Take a cue from Chef Lagasse: Punch up your bland presentation slides with an array of flavors that will have your audiences coming back for seconds. You have access to a virtual spice rack of Web-based applications that allow you to easily include interactive elements such as video, high-definition photos, audio, polls, real-time feeds, and more.

Plating, Plating, Plating

The waiter convinced you to order something called "Miso Monkfish." You're dubious, but when the plate is set before you... your mouth falls open at the elegant presentation of fish and accompaniments. A great chef knows that appealing to your visual sense adds to the experience of a great-tasting meal. Similarly, a slide accompanied with a relevant image is sometimes all that is needed to make a powerful statement.

Choose images that clearly convey key points and messages. Using images of people is a great way to connect emotionally with your audience members and draw them into the presentation. Extend the visual impact with your choice of background and font type. Choose a single color palette, and use it consistently throughout your presentation. Punch up a plain title with a different font.

Be careful not to overcrowd the plate with too many visual elements. Like a plate at a fine restaurant, the details should serve to enhance, rather than overpower the food.

Encourage Dinner Conversation

The buzz of laughter and conversation enhances the experience of a shared meal. Like any great host, don't leave the discussion to chance. Actively encourage participation and interaction: Doing so is as simple as incorporating multimedia elements, such as YouTube clips or voice-overs, to stimulate discussion; or including polling questions to gather real-time feedback.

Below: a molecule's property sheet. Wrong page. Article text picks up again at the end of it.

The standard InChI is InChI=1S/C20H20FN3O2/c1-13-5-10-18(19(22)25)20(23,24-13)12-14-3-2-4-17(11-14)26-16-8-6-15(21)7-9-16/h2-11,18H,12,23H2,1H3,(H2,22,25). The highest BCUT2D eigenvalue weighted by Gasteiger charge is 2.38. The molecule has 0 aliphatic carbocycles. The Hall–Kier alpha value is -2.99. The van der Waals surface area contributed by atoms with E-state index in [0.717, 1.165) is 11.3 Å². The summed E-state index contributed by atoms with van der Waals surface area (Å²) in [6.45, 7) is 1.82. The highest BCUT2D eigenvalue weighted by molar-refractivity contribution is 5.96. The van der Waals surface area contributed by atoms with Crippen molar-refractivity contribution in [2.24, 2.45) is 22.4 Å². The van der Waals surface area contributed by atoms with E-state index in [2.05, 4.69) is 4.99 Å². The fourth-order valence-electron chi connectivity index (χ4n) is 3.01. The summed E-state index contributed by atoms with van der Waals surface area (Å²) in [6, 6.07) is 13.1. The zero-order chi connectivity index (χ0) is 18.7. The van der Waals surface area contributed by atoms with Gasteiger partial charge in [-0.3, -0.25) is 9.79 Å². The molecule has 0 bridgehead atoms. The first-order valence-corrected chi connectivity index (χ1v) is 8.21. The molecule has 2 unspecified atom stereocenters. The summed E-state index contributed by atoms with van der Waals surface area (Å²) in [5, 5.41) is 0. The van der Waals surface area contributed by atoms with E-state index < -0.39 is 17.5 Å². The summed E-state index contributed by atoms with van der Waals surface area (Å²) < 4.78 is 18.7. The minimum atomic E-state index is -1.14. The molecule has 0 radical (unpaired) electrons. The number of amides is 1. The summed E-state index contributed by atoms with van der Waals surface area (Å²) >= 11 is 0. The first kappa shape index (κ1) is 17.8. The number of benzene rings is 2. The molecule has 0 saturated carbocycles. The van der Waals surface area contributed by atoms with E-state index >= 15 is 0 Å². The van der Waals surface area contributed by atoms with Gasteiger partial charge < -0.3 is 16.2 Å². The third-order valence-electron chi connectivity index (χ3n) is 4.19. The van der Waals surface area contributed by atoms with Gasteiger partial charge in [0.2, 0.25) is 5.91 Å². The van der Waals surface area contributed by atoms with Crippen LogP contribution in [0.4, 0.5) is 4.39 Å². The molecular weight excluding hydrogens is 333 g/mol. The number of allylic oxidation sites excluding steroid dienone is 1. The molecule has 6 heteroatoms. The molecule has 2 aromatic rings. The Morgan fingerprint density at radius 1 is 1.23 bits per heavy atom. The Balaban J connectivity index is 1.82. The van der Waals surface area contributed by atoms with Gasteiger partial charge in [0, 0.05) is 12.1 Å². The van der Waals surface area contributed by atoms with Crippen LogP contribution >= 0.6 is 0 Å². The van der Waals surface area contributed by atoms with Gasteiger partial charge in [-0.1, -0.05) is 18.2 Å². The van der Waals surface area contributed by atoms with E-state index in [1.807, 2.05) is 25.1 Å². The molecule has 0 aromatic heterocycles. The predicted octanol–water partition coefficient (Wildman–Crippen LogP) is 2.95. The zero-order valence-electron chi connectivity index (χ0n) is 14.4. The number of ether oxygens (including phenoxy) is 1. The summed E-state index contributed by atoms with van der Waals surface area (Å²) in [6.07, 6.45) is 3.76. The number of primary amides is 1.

For live or webcast presentations, use social media to get your guests chatting, sharing, and clinking glasses. Offer tweetable, 140-character sound-bite hors d'oeuvres for key messages or takeaways throughout the presentation that guests can share. Include a #hashtag to encourage real-time, active discussion. You can also include a twitter feed directly into your presentation so guests can follow the conversation and contribute ideas and thoughts.


Restaurants, and the hospitality industry as a whole, have long understood the power of reviews. Guest feedback provides real-time information on what is working well and what needs to be addressed. Empower your guests to review your meal by including interactive elements that allow them to voice their opinions and offer feedback. You want to know which dish they liked best, right? Deep analytics can provide unprecedented insight into what your guests liked, and what they sent back.

* * *

Whether you are preparing presentations for a conference or for use as a sales tool, don't settle for a bland dish. Prepare your presentation like a seven-course meal and transform it from tranquilizing to tantalizing. So put on your apron and cook up a feast that will earn you a five-star review!

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Heidi Jackman is CMO of SlideRocket, which reinvents presentations by helping to bring big ideas to life, engage audiences, and drive business.